With the opioid crisis continuing to worsen, drug manufacturers are facing thousands of lawsuits that have been filed by patients and loved ones of those who suffered addiction and overdose or whose loved ones died because of opioid medications. Many of these life-threatening events occurred because of the use of prescription pain relievers. In addition to the lawsuits that have already been filed, manufacturers like Purdue Pharma may be expecting tens or even hundreds of thousands of future lawsuits.
Purdue and other companies have already faced multiple lawsuits filed by federal, state and local governmental or law enforcement agencies over marketing and manufacturing of opioid medications which are prone to abuse and are responsible for thousands of deaths each year in the U.S.
Opioid Crisis Statistics
The National Institute of Drug Abuse states that the opioid epidemic claims more than 47,000 American lives every year. While most people think that overdoses occur with those using illegal or “street” drugs, thousands of overdoses are caused by prescription opioid medications. In addition to overdoses, an estimated 1.7 million Americans suffer from substance abuse disorder related to prescription pain killers.
- 21-29% percent of patients prescribed an opioid for chronic pain abuse the medications
- 8-12% develop of patients prescribed an opioid for chronic pain develop an opioid use disorder
- 4-6% of those who misuse prescription opioids will transition to heroin
- 80% of heroin users started on prescription opioids
- Opioid overdoses are increasing at a rate of about 30% annually, faster in some large cities
Purdue Pharma and OxyContin
Much of the blame for the current opioid crisis has been laid on one pharmaceutical company, Purdue Pharma. Its flagship drug, OxyContin (oxycodone), has been responsible for
In 1995, Purdue Pharma introduced OxyContin, a controlled release formulation of oxycodone. It was marketed as a “safe” alternative to currently existing painkillers due to the controlled release formulation. Purdue promoted the drug as abuse-proof and virtually non-addicting. Purdue had a marketing strategy of obtaining 70% of prescriptions written for pain relievers. By 2002, OxyContin sales topped 7.2 million prescriptions per year and Purdue spent about $200 million to market the medication. At the same time OxyContin sales were rising, and by 2000, there had already been a significant increase in the number of opioid-related deaths.
In 2003, the Food and Drug Administration (FDA) issued a warning letter to Purdue stating that advertising was misleading regarding the information about the dangers of addiction and about overstated efficacy. The agency also required that several “black box warnings” be added to the prescribing information. Black box or boxed statement warnings are the most severe warnings that can be issued or required by the FDA. OxyContin’s black box warning stated that the higher strength tablets should only be used in opioid-tolerant patients and that the tablets should not be broken or crushed. OxyContin’s manufacturer was also required to issue a black box statement warning of the risk of addiction, overdose and death.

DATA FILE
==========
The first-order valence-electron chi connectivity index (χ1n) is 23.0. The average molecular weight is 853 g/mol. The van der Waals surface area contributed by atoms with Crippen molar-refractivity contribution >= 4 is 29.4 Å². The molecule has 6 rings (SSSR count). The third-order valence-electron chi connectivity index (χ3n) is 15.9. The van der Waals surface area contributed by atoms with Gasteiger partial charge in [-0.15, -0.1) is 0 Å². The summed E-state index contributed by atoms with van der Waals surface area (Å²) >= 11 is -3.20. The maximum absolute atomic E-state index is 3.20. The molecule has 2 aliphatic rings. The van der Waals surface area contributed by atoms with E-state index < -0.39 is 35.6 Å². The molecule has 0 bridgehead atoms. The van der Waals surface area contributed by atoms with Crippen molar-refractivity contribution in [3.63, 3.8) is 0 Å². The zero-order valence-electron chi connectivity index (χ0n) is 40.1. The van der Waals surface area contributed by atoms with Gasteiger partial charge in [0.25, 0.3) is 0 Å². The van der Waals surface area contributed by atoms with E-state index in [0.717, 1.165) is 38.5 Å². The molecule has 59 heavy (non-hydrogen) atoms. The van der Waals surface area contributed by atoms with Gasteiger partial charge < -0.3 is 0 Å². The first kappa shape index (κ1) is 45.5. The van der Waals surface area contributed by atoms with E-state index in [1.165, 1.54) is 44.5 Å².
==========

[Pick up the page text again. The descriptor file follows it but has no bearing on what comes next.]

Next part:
In 2010, OxyContin was reformulated in an attempt to make it “harder” to abuse the medication. The abuse-deterrent formulation was harder to crush and snort or inject but abuse of the medication continued to increase. Some industry critics have speculated that the reformulation was done under pressure by the DEA and FDA but was, in reality, simply a ploy to ensure that Purdue maintained patent protection against generic competition for a longer period of time.
A 2015 study on OxyContin use and abuse showed that two-thirds of OxyContin abusers continued to abuse the drug after changing to the new formula, another third had discontinued OxyContin abuse in favor of other drugs, including heroin. Of the abusers who continued with OxyContin us, about half transitioned to oral use but nearly one-third were able to circumvent the anti-abuse mechanism in the pills.
In 2017, the agency required that labeling include a new black box statement with information that abuse-deterrent properties of OxyContin does not prevent or reduce the chance of addition and that abuse by IV or intranasal (snorting) is still possible.
Opioid Lawsuits and Settlements
In 2007, Purdue Frederick Co (Purdue Pharma) pled guilty to misbranding of OxyContin and agreed to pay over $600 million in fines when it was shown that a 10mg tablet could be dissolved and withdrawn into a syringe to be injected. Purdue was also accused of misrepresenting how much an OxyContin user could experience “euphoria” after taking the medication and how much withdrawal symptoms could be expected. There is also some evidence that shows Purdue simultaneously invested in drug rehab facilities, even though they claimed their product was not addicting, showing financial benefit of continuing to sell a dangerous drug that harmed people.
Although the company has already paid hundreds of millions in fines, more federal, state and local government agency lawsuits have been filed. Now, the company and other manufacturers are facing thousands of lawsuits filed by people who have experienced addiction or overdosed or by family members of those whose loved ones died after using OxyContin or other prescription opioid medications.
Past medical injury lawsuits have provided compensation for medical costs, lost wages, pain and suffering and in some cases, punitive damages when the plaintiffs could prove that the company knew about the dangers and sold a product anyway. Some family members have also been able to gain compensation for wrongful death if a loved one died due to a dangerous medication.
Users of OxyContin or other prescription opioid pain reliever drugs who suffered addiction, overdose, or whose loved one died due to these medications should seek legal advice from an opioid lawsuit attorney.